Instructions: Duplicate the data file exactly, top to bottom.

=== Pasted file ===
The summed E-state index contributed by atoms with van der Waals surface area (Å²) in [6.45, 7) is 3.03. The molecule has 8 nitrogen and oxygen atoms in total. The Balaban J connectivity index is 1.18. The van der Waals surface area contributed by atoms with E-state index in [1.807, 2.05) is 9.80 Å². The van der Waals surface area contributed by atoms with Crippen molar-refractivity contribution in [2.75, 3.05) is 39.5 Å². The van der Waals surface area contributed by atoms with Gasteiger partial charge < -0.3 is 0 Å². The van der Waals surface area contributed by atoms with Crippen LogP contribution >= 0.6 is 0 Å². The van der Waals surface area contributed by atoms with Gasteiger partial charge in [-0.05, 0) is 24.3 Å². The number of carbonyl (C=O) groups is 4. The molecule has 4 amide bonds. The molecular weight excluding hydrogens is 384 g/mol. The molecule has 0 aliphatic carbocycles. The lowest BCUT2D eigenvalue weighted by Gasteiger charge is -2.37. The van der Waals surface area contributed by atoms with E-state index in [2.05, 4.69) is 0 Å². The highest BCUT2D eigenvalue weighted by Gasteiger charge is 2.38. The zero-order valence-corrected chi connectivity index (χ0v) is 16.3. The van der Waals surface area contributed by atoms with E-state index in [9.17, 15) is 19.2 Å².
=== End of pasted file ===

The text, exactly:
The summed E-state index contributed by atoms with van der Waals surface area (Å²) in [6.45, 7) is 3.03. The molecule has 8 nitrogen and oxygen atoms in total. The Balaban J connectivity index is 1.18. The van der Waals surface area contributed by atoms with E-state index in [1.807, 2.05) is 9.80 Å². The van der Waals surface area contributed by atoms with Crippen molar-refractivity contribution in [2.75, 3.05) is 39.5 Å². The van der Waals surface area contributed by atoms with Gasteiger partial charge < -0.3 is 0 Å². The van der Waals surface area contributed by atoms with Crippen LogP contribution >= 0.6 is 0 Å². The van der Waals surface area contributed by atoms with Gasteiger partial charge in [-0.05, 0) is 24.3 Å². The number of carbonyl (C=O) groups is 4. The molecule has 4 amide bonds. The molecular weight excluding hydrogens is 384 g/mol. The molecule has 0 aliphatic carbocycles. The lowest BCUT2D eigenvalue weighted by Gasteiger charge is -2.37. The van der Waals surface area contributed by atoms with E-state index in [2.05, 4.69) is 0 Å². The highest BCUT2D eigenvalue weighted by Gasteiger charge is 2.38. The zero-order valence-corrected chi connectivity index (χ0v) is 16.3. The van der Waals surface area contributed by atoms with E-state index in [9.17, 15) is 19.2 Å².